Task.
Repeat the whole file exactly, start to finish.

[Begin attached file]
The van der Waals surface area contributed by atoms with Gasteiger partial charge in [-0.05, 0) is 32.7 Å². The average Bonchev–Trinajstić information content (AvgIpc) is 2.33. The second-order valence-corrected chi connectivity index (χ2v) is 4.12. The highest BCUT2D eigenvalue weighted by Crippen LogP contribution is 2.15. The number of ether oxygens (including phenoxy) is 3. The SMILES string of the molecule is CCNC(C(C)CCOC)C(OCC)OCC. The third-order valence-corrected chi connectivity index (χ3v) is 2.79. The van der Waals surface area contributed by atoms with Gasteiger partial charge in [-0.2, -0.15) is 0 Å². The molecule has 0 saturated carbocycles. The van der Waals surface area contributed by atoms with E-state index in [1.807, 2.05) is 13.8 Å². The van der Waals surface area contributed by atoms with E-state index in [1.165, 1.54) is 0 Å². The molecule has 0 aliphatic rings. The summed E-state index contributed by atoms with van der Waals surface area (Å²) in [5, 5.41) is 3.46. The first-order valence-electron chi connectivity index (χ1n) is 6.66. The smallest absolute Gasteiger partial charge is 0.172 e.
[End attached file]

The van der Waals surface area contributed by atoms with Gasteiger partial charge in [-0.05, 0) is 32.7 Å². The average Bonchev–Trinajstić information content (AvgIpc) is 2.33. The second-order valence-corrected chi connectivity index (χ2v) is 4.12. The highest BCUT2D eigenvalue weighted by Crippen LogP contribution is 2.15. The number of ether oxygens (including phenoxy) is 3. The SMILES string of the molecule is CCNC(C(C)CCOC)C(OCC)OCC. The third-order valence-corrected chi connectivity index (χ3v) is 2.79. The van der Waals surface area contributed by atoms with Gasteiger partial charge in [-0.2, -0.15) is 0 Å². The molecule has 0 saturated carbocycles. The van der Waals surface area contributed by atoms with E-state index in [1.807, 2.05) is 13.8 Å². The van der Waals surface area contributed by atoms with E-state index in [1.165, 1.54) is 0 Å². The molecule has 0 aliphatic rings. The summed E-state index contributed by atoms with van der Waals surface area (Å²) in [5, 5.41) is 3.46. The first-order valence-electron chi connectivity index (χ1n) is 6.66. The smallest absolute Gasteiger partial charge is 0.172 e.